Nigerian official says new leader of IS-linked group killed
LAGOS, Nigeria — (AP) — Nigerian security forces have killed the new leader of an Islamic State-linked extremist group blamed for killing hundreds in Nigeria and neighboring West African countries, a senior security official said on Friday. The development would be another heavy blow on ISWAP following last week's announcement by the Nigerian military that al-Barnawi was killed. He said the IS-linked group is facing a leadership crisis and that Nigerian military operations have put “a lot of pressure” on ISWAP and its rival Boko Haram. The Nigerian military recently announced that about 6,000 militants have so far surrendered following Shekau’s death in June this year. Unlike Boko Haram which often violently targets civilian populations, ISWAP targets the Nigerian military and those who aid soldiers.wftv.com
Army: Nearly 6,000 extremists surrender in northeast Nigeria
LAGOS, Nigeria — (AP) — The Nigerian army says nearly 6,000 Islamic extremists have surrendered in the country's northeast in recent weeks, marking one of the largest defections since the 12-year insurgency began. The announcement Thursday by military spokesman Bernard Onyeuko comes several weeks after Nigeria's army had announced that some 335 militants had laid down their arms. ISWAP's leader has said that Shekau detonated explosives killing himself after a battle between the two groups. Babagana Zulum has supported the surrendering of the militants but he has acknowledged that the defections put the state in a “very difficult situation." The conflict has left tens of thousands dead and displaced more than 2.3 million people in the Lake Chad region.wftv.com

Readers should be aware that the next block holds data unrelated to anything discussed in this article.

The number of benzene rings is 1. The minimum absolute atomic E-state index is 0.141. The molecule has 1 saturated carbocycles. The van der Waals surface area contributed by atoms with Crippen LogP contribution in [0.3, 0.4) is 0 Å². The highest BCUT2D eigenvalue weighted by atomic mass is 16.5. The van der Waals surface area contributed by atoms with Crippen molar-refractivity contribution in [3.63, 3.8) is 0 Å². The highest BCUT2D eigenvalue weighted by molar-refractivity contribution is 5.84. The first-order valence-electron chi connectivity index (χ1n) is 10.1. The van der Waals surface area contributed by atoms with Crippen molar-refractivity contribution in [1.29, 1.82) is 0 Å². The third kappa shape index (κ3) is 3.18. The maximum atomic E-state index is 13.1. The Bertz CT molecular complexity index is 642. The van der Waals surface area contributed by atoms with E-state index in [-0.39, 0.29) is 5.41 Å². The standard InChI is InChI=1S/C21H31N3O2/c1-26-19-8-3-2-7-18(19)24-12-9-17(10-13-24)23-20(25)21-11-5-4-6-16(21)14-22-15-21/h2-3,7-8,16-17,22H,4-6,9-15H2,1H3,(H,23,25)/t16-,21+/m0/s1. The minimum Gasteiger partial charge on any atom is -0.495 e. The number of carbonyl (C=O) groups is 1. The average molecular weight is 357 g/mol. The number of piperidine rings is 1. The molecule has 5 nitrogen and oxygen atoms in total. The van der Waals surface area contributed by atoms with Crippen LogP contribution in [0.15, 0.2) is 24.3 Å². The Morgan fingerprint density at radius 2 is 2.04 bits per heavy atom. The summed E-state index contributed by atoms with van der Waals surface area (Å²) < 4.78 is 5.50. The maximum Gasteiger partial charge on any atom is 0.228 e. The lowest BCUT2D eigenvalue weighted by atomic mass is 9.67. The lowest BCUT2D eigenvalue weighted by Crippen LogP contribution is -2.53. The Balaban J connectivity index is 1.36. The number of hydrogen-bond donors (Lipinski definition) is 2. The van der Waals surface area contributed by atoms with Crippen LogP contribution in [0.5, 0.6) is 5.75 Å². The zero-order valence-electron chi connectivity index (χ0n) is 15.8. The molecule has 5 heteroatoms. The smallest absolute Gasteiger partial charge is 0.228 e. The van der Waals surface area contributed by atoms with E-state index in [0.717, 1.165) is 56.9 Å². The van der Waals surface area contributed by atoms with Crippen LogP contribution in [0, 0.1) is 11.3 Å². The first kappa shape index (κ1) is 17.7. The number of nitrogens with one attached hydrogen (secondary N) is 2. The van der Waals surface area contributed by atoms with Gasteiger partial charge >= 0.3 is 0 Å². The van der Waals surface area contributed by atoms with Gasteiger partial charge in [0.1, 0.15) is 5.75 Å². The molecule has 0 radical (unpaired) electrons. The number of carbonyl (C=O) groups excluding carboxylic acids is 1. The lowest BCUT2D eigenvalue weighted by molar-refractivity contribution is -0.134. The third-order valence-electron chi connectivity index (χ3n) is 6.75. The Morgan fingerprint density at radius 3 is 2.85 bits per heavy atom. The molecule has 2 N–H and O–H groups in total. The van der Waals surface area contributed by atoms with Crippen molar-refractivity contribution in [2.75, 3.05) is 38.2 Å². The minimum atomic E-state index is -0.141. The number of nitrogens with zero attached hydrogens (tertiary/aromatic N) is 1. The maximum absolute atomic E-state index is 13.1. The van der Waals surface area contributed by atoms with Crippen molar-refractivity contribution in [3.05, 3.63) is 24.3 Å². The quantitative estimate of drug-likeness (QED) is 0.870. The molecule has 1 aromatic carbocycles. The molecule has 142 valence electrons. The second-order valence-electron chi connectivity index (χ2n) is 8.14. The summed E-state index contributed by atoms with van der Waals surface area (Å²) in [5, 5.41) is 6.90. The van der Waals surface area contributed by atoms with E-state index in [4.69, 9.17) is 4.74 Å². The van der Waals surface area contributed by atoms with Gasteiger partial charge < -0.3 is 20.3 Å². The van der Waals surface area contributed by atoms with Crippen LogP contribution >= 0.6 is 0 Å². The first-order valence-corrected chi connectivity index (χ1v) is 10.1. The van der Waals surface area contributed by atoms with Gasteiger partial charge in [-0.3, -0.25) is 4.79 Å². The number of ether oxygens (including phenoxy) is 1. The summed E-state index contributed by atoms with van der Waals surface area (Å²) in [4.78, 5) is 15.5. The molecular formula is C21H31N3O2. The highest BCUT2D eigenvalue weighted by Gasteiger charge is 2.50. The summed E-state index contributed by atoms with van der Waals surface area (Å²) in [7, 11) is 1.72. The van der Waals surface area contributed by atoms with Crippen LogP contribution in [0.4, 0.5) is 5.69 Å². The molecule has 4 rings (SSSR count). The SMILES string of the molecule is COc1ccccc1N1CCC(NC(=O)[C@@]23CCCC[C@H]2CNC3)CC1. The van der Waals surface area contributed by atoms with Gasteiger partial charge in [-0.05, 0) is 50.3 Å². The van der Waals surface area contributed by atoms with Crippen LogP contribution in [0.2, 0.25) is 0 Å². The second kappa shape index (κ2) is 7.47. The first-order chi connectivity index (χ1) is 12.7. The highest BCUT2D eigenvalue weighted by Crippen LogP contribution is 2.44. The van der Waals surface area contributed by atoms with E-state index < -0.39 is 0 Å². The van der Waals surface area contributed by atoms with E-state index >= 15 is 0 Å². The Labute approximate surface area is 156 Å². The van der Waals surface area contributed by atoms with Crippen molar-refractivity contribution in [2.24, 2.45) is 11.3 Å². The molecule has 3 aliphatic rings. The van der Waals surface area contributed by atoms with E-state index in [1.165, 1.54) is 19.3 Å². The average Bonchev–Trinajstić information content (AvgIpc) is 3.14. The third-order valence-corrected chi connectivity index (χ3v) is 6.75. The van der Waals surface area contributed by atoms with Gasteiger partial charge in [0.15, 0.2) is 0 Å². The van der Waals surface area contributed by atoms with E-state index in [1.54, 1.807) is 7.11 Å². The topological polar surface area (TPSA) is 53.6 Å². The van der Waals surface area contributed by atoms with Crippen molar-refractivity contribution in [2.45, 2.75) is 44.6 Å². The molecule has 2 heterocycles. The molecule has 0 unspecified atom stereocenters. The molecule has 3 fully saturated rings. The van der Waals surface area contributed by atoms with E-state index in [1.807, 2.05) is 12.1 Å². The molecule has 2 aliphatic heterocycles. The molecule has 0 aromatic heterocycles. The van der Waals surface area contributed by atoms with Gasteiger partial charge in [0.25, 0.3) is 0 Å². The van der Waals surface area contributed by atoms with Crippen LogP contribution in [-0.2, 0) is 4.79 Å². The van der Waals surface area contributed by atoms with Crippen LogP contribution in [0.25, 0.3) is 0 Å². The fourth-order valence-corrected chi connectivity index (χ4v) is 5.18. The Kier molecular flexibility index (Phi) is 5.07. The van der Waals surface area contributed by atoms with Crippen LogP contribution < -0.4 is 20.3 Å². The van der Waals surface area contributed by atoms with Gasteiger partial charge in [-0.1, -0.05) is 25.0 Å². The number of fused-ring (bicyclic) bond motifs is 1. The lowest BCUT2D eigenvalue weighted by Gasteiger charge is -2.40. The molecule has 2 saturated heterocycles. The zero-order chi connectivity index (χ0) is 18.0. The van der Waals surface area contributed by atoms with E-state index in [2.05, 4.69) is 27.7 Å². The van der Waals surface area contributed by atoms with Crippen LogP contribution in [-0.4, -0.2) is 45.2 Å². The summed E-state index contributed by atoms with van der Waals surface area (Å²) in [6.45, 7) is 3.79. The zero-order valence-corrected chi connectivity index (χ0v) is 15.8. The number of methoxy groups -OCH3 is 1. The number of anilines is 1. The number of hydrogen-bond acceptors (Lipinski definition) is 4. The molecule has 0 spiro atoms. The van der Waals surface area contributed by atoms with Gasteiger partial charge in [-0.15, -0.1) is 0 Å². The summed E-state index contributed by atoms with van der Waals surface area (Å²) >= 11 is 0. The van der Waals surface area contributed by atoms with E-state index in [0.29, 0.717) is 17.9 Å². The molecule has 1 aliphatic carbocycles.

Nigerian parents excited by return of 2 abducted schoolgirls
Seven years after Boko Haram extremists abducted more than 270 schoolgirls in northeast Nigeria, two of the more than 100 still being held by the rebels returned this month, renewing the hope of parents who have all but given up on the long wait for the return of their children.
IS-linked group says Boko Haram leader in Nigeria is dead
MAIDUGURI, Nigeria — (AP) — The leader of Nigerian extremist group Boko Haram, Abubakar Shekau, has killed himself, according to a jihadi organization linked to the Islamic State group. The Nigeria-based Boko Haram has been waging a bitter war against Nigeria, Cameroon, Niger and Chad since 2009. Boko Haram attacks on towns and villages mainly in northeast Nigeria have left tens of thousands of people dead and displaced more than 2.3 million others. In February 2014, Boko Haram killed 59 male students in an attack at the Federal Government College Buni Yadi. If indeed Shekau, the driving force behind Boko Haram, has died, that will likely weaken Boko Haram and make it possible for ISWAP to take over vast territories under Boko Haram control in Nigeria’s northeastern states of Yobe, Borno and Adamawa.wftv.com
Boko Haram leader is dead, rival ISWAP confirms
Boko Haram's leader Abubakar Shekau killed himself in a fight against rival jihadist fighters from the Islamic State West Africa Province (ISWAP) according to audio AFP obtained from the group Sunday, two weeks after reports emerged that he had died.news.yahoo.com
Kidnappings in north Nigeria highlight deepening insecurity